# A list of functions

Is there a way to make a list that holds functions? What I'm trying to do is, make a list of some arithmetic operators `(+ - * /)` so I can easily manipulate their order and apply them to a list of numbers.

So, if I have that list, I'd use it like this:

``````(apply (map (lambda (x)
x)
'(+ - * /))
'(1 2 3 4))
``````

I'm a novice programmer, so if there's a better way to do such operation, your advice is much appreciated.

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Ammar: By hand, expand-out and show what the code would do that you wrote. Next, do the same thing with your new code. You should see the difference. –  grettke Dec 26 '09 at 0:20

Lists are made with the function LIST.

``````(list 1 2 3)

(list + - * /)
``````

Applying a list of symbols makes no sense:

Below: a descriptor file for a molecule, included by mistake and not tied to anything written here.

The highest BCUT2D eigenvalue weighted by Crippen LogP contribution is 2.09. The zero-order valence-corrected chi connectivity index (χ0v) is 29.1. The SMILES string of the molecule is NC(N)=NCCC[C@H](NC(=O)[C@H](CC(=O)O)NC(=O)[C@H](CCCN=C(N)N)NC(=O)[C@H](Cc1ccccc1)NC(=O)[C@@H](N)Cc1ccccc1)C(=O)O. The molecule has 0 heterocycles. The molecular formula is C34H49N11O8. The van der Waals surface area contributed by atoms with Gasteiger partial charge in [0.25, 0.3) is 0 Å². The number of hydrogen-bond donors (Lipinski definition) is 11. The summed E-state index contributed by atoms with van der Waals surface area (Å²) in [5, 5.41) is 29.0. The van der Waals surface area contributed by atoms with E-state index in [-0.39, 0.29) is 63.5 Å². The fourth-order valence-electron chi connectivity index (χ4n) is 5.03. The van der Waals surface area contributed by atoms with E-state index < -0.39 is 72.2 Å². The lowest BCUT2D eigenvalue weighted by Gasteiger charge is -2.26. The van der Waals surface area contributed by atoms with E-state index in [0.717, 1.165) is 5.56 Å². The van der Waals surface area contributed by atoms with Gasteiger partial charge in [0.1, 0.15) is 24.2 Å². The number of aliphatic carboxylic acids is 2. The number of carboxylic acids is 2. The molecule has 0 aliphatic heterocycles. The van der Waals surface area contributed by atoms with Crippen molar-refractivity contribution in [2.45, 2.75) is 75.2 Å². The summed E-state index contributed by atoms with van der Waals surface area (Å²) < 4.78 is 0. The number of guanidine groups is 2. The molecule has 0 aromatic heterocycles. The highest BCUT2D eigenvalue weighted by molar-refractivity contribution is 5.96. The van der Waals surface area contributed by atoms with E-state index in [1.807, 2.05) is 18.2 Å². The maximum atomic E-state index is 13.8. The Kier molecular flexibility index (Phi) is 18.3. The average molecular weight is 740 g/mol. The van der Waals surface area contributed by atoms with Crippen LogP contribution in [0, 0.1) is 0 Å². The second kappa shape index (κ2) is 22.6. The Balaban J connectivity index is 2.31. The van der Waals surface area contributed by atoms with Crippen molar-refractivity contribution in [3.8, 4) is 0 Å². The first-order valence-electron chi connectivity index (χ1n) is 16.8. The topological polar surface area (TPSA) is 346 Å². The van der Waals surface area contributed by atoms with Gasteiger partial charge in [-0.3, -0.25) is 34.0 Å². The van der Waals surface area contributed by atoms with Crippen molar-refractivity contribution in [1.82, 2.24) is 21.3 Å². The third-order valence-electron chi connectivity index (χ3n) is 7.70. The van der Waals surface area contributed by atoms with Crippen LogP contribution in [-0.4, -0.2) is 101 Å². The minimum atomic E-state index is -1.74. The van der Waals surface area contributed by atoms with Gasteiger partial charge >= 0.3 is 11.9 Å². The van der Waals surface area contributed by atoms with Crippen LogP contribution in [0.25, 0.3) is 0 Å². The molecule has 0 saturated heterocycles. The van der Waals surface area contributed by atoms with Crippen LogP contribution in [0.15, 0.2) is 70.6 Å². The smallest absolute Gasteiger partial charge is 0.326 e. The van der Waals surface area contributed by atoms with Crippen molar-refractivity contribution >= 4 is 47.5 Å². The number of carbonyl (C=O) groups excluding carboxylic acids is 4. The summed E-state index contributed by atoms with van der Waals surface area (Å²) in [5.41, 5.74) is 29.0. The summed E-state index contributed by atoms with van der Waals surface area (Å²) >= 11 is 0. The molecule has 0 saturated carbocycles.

``````(apply (map (lambda (x) x) '(+ - * /)) '(1 2 3 4))
``````

Would be (applying a list of functions still makes no sense):

``````(apply (map (lambda (x) x) (list + - * /)) '(1 2 3 4))
``````

Simplified (still wrong):

``````(apply (list + - * /) '(1 2 3 4))
``````

But, maybe you wanted this:

``````(map (lambda (f)
(apply f '(1 2 3 4)))
(list + - * /))
``````

In Common Lisp:

``````(mapcar #'(lambda (f)
(apply f '(1 2 3 4)))
(list #'+ #'- #'* #'/))
``````

Returns:

``````(10 -8 24 1/24)
``````
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What I want is to return the result from applying these functions in that order to the list, (+ 1 (- 2 (* 3 4))), (ignore the extra element in the function list). –  Ammar Abdulaziz Dec 25 '09 at 1:25
well, apply only takes a single function, not a list of functions. Try again... –  Rainer Joswig Dec 25 '09 at 1:45
Thanks for pointing the (list #'+ #'- #'* #'/), it lead me to what I wanted. –  Ammar Abdulaziz Dec 25 '09 at 13:04

I'm surprised no one has mentioned quasiquotation. :-) In Scheme, you could say:

```````(,+ ,- ,* ,/)
``````

or in Common Lisp:

```````(,#'+ ,#'- ,#'* ,#'/)
``````

In some cases, especially involving complex lists, quasiquotation makes the code much simpler to read than the corresponding `list` version.

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